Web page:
Identifying Cause/Effect Relationships (Day 1)
Lesson 1 of 3
Objective: SWBAT describe the relationship between events using language that pertains to cause and effect.
Identifying cause and effect relationships can be difficult for some students. I have found that using a graphic organizer increases their understanding of the relationship because they can visually 'see' the connection. To begin, I use cause/effect sentences before using the concept in longer text. The attached script and accompanying graphic organizer guide students through the concept and how to check for accuracy.
I displayed the graphic organizer on the document camera and modeled writing in the appropriate boxes as I identified the cause and the effect of each sentence. Students did the same during guided practice. They would share out answers as we worked. We did this popcorn style, meaning students said their answers without being called on. I did this because the sentences were straightforward and did not require a great deal of elaboration. However, I was sure to listen for students who answered the cause as the effect and vice versa. I note how to address that in the script.
Each student was given a practice sheet with cause and effect sentences and a cause/effect chart. I reminded them to use the questions at the top of the chart to identify the cause and the effect. I also told them to check their answers to see if the relationship made sense by going back and forth between the two parts, i.e. Jorge’s team won because he made the goal. Jorge made the goal so his team won.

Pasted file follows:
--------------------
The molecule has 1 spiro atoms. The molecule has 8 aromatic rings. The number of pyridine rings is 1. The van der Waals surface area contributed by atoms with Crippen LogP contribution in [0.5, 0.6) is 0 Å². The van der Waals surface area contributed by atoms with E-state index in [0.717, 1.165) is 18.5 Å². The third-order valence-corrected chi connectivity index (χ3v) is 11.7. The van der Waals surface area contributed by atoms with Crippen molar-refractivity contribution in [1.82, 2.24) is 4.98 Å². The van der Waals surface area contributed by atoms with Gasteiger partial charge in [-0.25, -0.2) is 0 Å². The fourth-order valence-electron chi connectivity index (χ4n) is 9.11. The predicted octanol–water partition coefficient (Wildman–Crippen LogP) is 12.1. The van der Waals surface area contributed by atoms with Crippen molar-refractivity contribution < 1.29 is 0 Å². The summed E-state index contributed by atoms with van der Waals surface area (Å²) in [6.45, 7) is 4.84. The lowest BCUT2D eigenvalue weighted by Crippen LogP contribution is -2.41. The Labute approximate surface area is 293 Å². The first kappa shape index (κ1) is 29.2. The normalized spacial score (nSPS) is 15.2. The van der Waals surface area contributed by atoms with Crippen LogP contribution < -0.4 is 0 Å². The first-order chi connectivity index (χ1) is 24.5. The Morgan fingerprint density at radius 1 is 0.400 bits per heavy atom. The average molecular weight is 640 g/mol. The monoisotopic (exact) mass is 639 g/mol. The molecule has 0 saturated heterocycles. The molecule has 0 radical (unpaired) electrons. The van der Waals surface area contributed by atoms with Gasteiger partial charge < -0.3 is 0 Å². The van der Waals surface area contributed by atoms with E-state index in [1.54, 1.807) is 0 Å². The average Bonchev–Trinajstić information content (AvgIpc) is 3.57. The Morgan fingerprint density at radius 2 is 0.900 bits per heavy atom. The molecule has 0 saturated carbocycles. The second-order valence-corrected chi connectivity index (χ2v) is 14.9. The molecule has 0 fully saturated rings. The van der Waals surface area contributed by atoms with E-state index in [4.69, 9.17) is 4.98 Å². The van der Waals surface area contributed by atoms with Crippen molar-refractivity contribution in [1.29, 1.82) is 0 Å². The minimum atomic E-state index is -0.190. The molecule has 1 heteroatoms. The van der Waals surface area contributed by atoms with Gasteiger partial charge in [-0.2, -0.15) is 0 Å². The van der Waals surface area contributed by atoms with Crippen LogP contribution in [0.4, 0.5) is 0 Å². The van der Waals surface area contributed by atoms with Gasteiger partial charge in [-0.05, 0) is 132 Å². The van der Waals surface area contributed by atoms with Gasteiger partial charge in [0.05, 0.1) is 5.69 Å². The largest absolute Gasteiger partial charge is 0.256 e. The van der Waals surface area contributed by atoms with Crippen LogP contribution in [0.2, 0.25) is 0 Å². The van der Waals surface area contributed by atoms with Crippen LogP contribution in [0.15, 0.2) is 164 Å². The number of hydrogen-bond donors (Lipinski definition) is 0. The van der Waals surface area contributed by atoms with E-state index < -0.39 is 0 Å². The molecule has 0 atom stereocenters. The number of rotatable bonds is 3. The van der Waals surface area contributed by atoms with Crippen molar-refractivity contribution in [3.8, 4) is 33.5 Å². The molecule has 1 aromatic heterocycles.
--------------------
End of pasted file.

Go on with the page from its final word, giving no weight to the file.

I circulated the room as students worked. If I noticed a student having trouble identifying which part of the sentence went in the correct box, I guided them through the process taught earlier. I reminded them to ask what happened. Then I told them to ask why it happened. Finally, I asked them to use the chart to explain the relationship. This helped them verbalize the relationship as they checked to see if the relationship made sense.
Students' work was checked for accuracy. Eighty percent and above was considered mastery.
Ticket Out the Door – Students were asked to write how to identify cause and effect relationships. This helped cement the day’s learning. It also gave me an opportunity to see what students understood about cause/effect and identify any misconceptions.